I can’t fix the times we are in and neither can you. But perhaps we can write stories that offer hope and point readers in the direction they need to go, in whatever way we’re called to do that.
Because I had such a spectacular time, I asked three friends to share their thoughts about the conference.
Robin Patchen, http://robinpatchen.com, critique partner and friend, said this about her experience this year. “The biggest takeaway for me was the sense of community. I love the way veterans reach out to people new to ACFW and try to make them feel comfortable. I love the way ‘big’ authors don’t act big but sit in classes and learn with everybody else. I love getting to share my stories and hear others’ stories—not just our books, but our lives. I love feeling like I’m part of this great, godly, flawed, writing, editing, publishing, crying, celebrating, and worshipping community of crazy writers.”
Sharon Srock, http://womenofvalleyview.blogspot.com wrote, “…It’s such an encouragement to sit in classes, shoulder to shoulder with much more accomplished writers and see your own ‘Ah ha’ moment mirrored on their faces as an instructor gives us all something new to think about. So much of Donald Maass’s early-bird session added to what I already had. His questions about what can make things worse for your protagonists, what can make them feel more human, what new highs or lows can you add to the story were exactly what I needed. I finished the conference with Susan May Warren’s session on ways to supercharge your series… Add in the chance to put faces to names and seeing that we all struggle with the same doubts and worship the same way… I can’t wait till next year.”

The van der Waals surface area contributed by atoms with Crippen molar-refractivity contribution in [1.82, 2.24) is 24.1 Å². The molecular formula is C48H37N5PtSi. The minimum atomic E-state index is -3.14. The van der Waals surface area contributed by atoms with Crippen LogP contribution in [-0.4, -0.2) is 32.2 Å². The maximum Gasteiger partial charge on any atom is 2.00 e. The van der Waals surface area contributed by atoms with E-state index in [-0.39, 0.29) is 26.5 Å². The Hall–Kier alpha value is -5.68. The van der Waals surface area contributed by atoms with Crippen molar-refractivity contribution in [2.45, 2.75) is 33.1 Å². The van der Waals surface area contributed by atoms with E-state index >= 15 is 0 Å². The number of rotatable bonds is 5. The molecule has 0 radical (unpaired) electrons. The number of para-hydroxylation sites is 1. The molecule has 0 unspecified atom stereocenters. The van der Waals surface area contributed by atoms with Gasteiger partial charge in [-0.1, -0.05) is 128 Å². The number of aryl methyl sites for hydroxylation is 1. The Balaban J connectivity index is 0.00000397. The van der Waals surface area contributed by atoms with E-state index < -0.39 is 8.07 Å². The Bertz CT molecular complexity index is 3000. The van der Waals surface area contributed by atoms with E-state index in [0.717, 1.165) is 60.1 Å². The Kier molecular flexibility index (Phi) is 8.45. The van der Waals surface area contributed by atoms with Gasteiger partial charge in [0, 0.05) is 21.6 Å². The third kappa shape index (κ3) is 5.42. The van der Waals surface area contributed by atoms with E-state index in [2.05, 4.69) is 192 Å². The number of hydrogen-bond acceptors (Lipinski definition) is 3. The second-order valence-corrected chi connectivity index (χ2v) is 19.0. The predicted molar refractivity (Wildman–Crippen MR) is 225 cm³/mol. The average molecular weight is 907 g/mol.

And then there was the woman I picked up in the hall. Who could imagine I’d do such a thing, but as I headed to my room on the sixth floor, I noticed a porter giving directions as he wheeled a stranger’s luggage forward. I called out, “Are you here alone?”
She looked at me in horror. A strange woman in a strange place asking if she were alone? She finally said, “Oh, no, I’m here with ACFW.”
I grinned, realizing I’d sounded slightly mad. “Oh, good, so am I.”
|by Alex Harvey, Unsplash|
Give Kathy 20 years, and she might have looked at me like this!
Can't you imagine her lifting her cane, ready to throttle me?
Here are Kathy’s words about the conference.
“I was in such a dark swamp before the conference. And you, Normandie, asked if I was alone....and then... Blessings.
“I've been blessed meeting some wonderful folks, cheering folks I've marginally met who I ‘met’ while reading and judging their books.
“Thank you fellow writers for the help, encouragement, support and the lifting up that ACFW conference provides. Reminds me of how blessed I am. Not in a swamp of my own making but amongst others who reach out and say ‘come.’"
So, what about you? Did you attend the ACFW conference or another one that brought on a shift in thought and motivation? What has been roiling in your spirit recently? Do you feel the need for change? The need to move in some different direction? Or perhaps just the need to get busy and get out there, to be doing the work you were called to do, whatever that is?
I’d love to hear from you.
Normandie studied sculpture in Italy before receiving a BA, summa cum laude with special honors in English. Her women’s fiction has garnered numerous awards across the country, including a recent final in the Maggie (Heavy Weather): Becalmed (2013), Sailing out of Darkness (2013), and Heavy Weather(2015). Her first romantic suspense, Two from Isaac’s House, released in November 2015 and was a Romantic Times Top Pick. From Fire into Fire is her fifth book. A lifelong sailor, she and her husband spent a number of years on board their 50-foot ketch, Sea Venture, in the Sea of Cortez, Mexico.